Lawrence M. Krauss asks some very uncomfortable questions in his Scientific American column, War Is Peace: Can Science Fight Media Disinformation? (emphasis added):
When I saw the statement repeated online that theoretical physicist Stephen Hawking of the University of Cambridge would be dead by now if he lived in the U.K. and had to depend on the National Health Service (he, of course, is alive and working in the U.K., where he always has), I reflected on something I had written a dozen years ago, in one of my first published commentaries:
“The increasingly blatant nature of the nonsense uttered with impunity in public discourse is chilling. Our democratic society is imperiled as much by this as any other single threat, regardless of whether the origins of the nonsense are religious fanaticism, simple ignorance or personal gain.”
The rise of a ubiquitous Internet, along with 24-hour news channels has, in some sense, had the opposite effect from what many might have hoped such free and open access to information would have had. It has instead provided free and open access, without the traditional media filters, to a barrage of disinformation. Nonsense claims had more difficulty gaining traction in the days when print journalism held sway and newspaper editors had the final word on what made its way into homes and when television news consisted of a half-hour summary of what a trained producer thought were the most essential stories of the day.
Now fabrications about “death panels” and oxymoronic claims that ”government needs to keep its hands off of Medicare” flow freely on the Internet, driving thousands of zombielike protesters to Washington to argue that access to health care will undermine their fundamental freedom to have their insurance canceled if they get sick. And 24-hour news channels, desperate to provide ”breaking” coverage at all hours, end up serving as public relations vehicles for any celebrity who happens to make an outrageous claim or, worse, decide that the competition for ratings requires them to be anything but ”fair and balanced” in their reporting.
“Fair and balanced,” however, doesn’t mean putting all viewpoints, regardless of their underlying logic or validity, on an equal footing. Discerning the merits of competing claims is where the empirical basis of science should play a role. I cannot stress often enough that what science is all about is not proving things to be true but proving them to be false. What fails the test of empirical reality, as determined by observation and experiment, gets thrown out like yesterday’s newspaper. One doesn’t need to debate about whether the earth is flat or 6,000 years old. These claims can safely be discarded, and have been, by the scientific method.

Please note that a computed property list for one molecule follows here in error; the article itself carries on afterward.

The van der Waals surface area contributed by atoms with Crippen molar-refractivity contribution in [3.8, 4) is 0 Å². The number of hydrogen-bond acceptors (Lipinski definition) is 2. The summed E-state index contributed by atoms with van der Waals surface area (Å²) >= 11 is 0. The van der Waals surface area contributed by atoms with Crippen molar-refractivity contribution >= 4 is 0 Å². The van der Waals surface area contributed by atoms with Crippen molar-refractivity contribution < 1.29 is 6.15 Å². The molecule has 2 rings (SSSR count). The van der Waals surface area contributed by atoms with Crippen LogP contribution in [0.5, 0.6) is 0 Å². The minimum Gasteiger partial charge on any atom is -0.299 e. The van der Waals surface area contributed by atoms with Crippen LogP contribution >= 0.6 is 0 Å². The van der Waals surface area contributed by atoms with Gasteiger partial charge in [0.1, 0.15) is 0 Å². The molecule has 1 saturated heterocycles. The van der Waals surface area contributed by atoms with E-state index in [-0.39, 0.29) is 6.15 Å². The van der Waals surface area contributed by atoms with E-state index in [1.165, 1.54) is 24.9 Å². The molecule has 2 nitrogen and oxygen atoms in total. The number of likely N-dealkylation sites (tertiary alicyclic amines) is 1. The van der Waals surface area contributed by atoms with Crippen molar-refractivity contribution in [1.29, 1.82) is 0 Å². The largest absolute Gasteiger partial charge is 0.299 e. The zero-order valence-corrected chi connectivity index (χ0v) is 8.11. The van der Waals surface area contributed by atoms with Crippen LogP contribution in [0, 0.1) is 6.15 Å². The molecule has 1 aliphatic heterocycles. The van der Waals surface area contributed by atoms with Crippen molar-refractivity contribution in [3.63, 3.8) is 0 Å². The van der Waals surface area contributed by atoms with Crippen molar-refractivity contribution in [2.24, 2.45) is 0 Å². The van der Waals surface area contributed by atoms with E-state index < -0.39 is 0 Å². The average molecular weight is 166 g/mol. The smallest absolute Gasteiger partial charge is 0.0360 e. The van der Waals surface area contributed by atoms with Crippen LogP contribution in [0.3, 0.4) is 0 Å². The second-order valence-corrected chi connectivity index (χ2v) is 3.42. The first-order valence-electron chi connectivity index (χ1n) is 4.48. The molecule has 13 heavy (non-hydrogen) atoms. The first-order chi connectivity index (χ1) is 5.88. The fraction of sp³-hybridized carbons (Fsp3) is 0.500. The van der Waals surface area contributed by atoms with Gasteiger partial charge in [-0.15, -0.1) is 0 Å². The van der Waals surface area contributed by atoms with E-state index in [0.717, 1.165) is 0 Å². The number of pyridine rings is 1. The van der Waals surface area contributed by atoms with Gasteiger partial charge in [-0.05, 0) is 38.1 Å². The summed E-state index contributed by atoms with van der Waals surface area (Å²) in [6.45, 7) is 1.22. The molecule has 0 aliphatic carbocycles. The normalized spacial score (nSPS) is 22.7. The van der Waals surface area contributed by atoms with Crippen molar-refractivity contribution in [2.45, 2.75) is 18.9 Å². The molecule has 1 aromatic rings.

Obviously this applies equally well to the climate change mess. I’m sure many of you have as much trouble keeping yourself from screaming at the TV or radio or newspaper when accosted by yet another example of “faux balance”.
Whether it’s blogs, a.k.a. the Wild West of speech, or letters to the editor in a newspaper, where even the most obviously incorrect statement is left unchallenged by the people who decided to print it in that day’s edition. In more blunt terms, if the editors won’t edit, then what are they being paid for? Oh, I can hear the objections now–”You’re advocating censorship! If those letters agreed with your views, you’d love to see them published!”–and so on, ad inifinitum, ad nauseum, ad givemeafreakingbreakeum.
If you’re one of Those people, let me suggest a little mental experiment. You’re HIV positive, and so is everyone you care about, with a small portion of them already exhibiting signs of AIDS. In fact, every person currently alive or yet to be born is/will be HIV positive. We’re all literally in a race for your lives. We have to hope that some combination of science and public policy can find a way to not only cure that wretched disease but roll out the cure without wrecking the economies of entire countries.
It sure won’t be easy. Even in the best case the costs will be high, and therefore everyone will be impacted, and it will take an effort unprecedented in the history of public health to pull it off. Many poor countries won’t be able to afford even a relatively cheap cure, so the wealthier countries will be asked to contribute enough to close the gap.
Now, with this existential clock ticking in the back of all our minds, someone wants to keep telling the world via blogs and letters to newspapers that there is no HIV/AIDS connection, we should not spend a single cent on further research or public health efforts. These postings and letters are loaded with nonsense that’s been debunked endlessly, but the people pushing this particularly despicable world view are relentless. Would refusing to publish their letters in your local newspaper be “censorship”, or would it be an act of common sense and even, if I may be so left-wingy-warm-and-cuddly for a moment, decency?
Yes, I know, this is not a perfect analogy for our situation. We’re not searching for a single silver bullet solution for our interlocked climate and energy messes. We already have nearly all the solutions we need (much cheaper EV batteries would be a nice addition to our tool box, as would workable CCS (carbon capture and sequestration), not that I think the latter will ever appear). And I suspect that rolling out our multiple climates solutions will be a lot tougher than issuing a bottle of pills or set of injections to every person on the planet, even without taking into account the infection of political stupidity some countries (like the US, China, and India) are exhibiting.
But as analogies go, it’s close enough, and just as senseless and infuriating as our real-world mess.
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